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California Storm Leaves Flooding, Contaminated Beaches

Residents wade through in flood waters to secure a van and prevent it from going into a river in Silverado Canyon, Calif., Wednesday. (AP)
Residents wade through in flood waters to secure a van and prevent it from going into a river in Silverado Canyon, Calif., Wednesday. (AP)

California residents who endured flooding, mudslides and evacuations during a week-long onslaught of rain now have another problem: contaminated water and fouled beaches.

The rain washed trash, pesticides and bacteria into waterways, prompting health warnings. Four beaches were closed in Northern California's San Mateo County and another 12 miles of beach from Laguna Beach to San Clemente in Southern California's Orange County were off-limits because of sewer overflows.

While the rain eased on Wednesday, the danger was not over for foothill residents living below wildfire-scarred hillsides.

"The ground is so saturated it could move at any time" and the threat will remain for several weeks, said Bob Spencer, spokesman for the Los Angeles County Department of Public Works.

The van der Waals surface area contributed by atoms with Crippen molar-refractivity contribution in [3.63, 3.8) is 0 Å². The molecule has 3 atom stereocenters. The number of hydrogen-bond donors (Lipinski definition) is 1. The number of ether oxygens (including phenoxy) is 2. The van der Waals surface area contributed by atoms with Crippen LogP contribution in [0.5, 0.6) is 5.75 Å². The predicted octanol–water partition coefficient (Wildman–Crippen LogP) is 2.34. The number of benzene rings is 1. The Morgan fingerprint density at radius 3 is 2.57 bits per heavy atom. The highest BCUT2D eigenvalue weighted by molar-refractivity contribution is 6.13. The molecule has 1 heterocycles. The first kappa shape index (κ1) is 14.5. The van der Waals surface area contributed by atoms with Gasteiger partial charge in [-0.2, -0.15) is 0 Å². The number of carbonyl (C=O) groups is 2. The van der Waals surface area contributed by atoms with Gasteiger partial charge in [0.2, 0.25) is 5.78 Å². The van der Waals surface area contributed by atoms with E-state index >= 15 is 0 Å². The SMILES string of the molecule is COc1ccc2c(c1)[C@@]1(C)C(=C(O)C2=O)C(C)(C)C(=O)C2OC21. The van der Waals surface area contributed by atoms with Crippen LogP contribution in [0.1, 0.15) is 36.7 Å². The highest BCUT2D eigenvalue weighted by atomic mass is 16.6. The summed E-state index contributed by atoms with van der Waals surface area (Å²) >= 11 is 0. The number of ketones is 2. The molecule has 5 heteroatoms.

More than 200 homes were ordered evacuated for more than 24 hours in La Canada Flintridge and La Crescenta, suburbs of Los Angeles below steep hillsides that burned in 2009 and where mudslides inundated homes and backyards in February.

After days of relentless rain, long-awaited sunshine was finally in the forecast for Thursday, but officials said Californians may want to resist the urge to head to the ocean.

"It's big enough to pollute each an every beach in LA County. It's a pretty extraordinary event when we have rain like this."

Mark Gold, president of Heal the Bay

This program aired on December 23, 2010. The audio for this program is not available.

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